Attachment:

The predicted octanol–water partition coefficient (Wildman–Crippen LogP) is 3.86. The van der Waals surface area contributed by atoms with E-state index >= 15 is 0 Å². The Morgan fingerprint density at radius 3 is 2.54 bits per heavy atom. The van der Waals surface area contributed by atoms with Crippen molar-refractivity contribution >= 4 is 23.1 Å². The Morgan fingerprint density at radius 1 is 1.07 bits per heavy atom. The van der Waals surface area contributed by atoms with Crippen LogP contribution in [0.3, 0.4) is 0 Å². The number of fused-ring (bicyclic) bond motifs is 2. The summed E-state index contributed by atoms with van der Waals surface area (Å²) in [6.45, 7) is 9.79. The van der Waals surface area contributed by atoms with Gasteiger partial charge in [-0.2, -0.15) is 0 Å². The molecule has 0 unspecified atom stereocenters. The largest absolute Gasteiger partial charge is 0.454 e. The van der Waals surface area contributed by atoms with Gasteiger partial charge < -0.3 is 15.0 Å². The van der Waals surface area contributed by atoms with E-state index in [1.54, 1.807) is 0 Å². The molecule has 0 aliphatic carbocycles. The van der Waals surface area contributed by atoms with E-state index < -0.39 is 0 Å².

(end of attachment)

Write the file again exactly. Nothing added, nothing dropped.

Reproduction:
The predicted octanol–water partition coefficient (Wildman–Crippen LogP) is 3.86. The van der Waals surface area contributed by atoms with E-state index >= 15 is 0 Å². The Morgan fingerprint density at radius 3 is 2.54 bits per heavy atom. The van der Waals surface area contributed by atoms with Crippen molar-refractivity contribution >= 4 is 23.1 Å². The Morgan fingerprint density at radius 1 is 1.07 bits per heavy atom. The van der Waals surface area contributed by atoms with Crippen LogP contribution in [0.3, 0.4) is 0 Å². The number of fused-ring (bicyclic) bond motifs is 2. The summed E-state index contributed by atoms with van der Waals surface area (Å²) in [6.45, 7) is 9.79. The van der Waals surface area contributed by atoms with Gasteiger partial charge in [-0.2, -0.15) is 0 Å². The molecule has 0 unspecified atom stereocenters. The largest absolute Gasteiger partial charge is 0.454 e. The van der Waals surface area contributed by atoms with Gasteiger partial charge < -0.3 is 15.0 Å². The van der Waals surface area contributed by atoms with E-state index in [1.54, 1.807) is 0 Å². The molecule has 0 aliphatic carbocycles. The van der Waals surface area contributed by atoms with E-state index < -0.39 is 0 Å².